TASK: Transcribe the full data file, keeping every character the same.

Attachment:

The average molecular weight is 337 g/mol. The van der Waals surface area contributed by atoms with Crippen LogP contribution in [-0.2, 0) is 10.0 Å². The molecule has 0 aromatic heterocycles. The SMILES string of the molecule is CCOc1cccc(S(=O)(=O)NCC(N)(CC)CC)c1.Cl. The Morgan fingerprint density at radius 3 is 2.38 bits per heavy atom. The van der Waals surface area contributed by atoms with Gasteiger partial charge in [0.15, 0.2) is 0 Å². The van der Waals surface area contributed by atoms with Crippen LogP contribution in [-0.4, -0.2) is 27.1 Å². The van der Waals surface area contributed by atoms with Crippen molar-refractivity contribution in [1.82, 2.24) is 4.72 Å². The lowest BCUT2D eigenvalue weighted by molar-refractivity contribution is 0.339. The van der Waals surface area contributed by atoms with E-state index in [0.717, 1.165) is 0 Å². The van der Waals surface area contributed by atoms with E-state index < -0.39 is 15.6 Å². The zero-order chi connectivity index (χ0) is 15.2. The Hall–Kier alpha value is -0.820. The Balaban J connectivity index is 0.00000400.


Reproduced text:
The average molecular weight is 337 g/mol. The van der Waals surface area contributed by atoms with Crippen LogP contribution in [-0.2, 0) is 10.0 Å². The molecule has 0 aromatic heterocycles. The SMILES string of the molecule is CCOc1cccc(S(=O)(=O)NCC(N)(CC)CC)c1.Cl. The Morgan fingerprint density at radius 3 is 2.38 bits per heavy atom. The van der Waals surface area contributed by atoms with Gasteiger partial charge in [0.15, 0.2) is 0 Å². The van der Waals surface area contributed by atoms with Crippen LogP contribution in [-0.4, -0.2) is 27.1 Å². The van der Waals surface area contributed by atoms with Crippen molar-refractivity contribution in [1.82, 2.24) is 4.72 Å². The lowest BCUT2D eigenvalue weighted by molar-refractivity contribution is 0.339. The van der Waals surface area contributed by atoms with E-state index in [0.717, 1.165) is 0 Å². The van der Waals surface area contributed by atoms with E-state index < -0.39 is 15.6 Å². The zero-order chi connectivity index (χ0) is 15.2. The Hall–Kier alpha value is -0.820. The Balaban J connectivity index is 0.00000400.